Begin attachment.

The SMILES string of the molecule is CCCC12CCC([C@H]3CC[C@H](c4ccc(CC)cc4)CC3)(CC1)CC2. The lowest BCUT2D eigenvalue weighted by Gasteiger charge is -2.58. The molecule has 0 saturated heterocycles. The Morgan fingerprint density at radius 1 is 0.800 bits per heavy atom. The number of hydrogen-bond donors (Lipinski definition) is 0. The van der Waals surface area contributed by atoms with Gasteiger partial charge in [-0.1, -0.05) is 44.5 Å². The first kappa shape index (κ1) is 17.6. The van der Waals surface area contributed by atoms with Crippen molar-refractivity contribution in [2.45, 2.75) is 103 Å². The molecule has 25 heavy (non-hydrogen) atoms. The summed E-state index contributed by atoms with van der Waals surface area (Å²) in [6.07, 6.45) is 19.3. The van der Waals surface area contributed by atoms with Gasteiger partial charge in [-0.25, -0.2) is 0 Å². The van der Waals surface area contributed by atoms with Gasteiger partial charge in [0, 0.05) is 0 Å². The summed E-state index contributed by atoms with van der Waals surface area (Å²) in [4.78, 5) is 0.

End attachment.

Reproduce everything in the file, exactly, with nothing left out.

The SMILES string of the molecule is CCCC12CCC([C@H]3CC[C@H](c4ccc(CC)cc4)CC3)(CC1)CC2. The lowest BCUT2D eigenvalue weighted by Gasteiger charge is -2.58. The molecule has 0 saturated heterocycles. The Morgan fingerprint density at radius 1 is 0.800 bits per heavy atom. The number of hydrogen-bond donors (Lipinski definition) is 0. The van der Waals surface area contributed by atoms with Gasteiger partial charge in [-0.1, -0.05) is 44.5 Å². The first kappa shape index (κ1) is 17.6. The van der Waals surface area contributed by atoms with Crippen molar-refractivity contribution in [2.45, 2.75) is 103 Å². The molecule has 25 heavy (non-hydrogen) atoms. The summed E-state index contributed by atoms with van der Waals surface area (Å²) in [6.07, 6.45) is 19.3. The van der Waals surface area contributed by atoms with Gasteiger partial charge in [-0.25, -0.2) is 0 Å². The van der Waals surface area contributed by atoms with Gasteiger partial charge in [0, 0.05) is 0 Å². The summed E-state index contributed by atoms with van der Waals surface area (Å²) in [4.78, 5) is 0.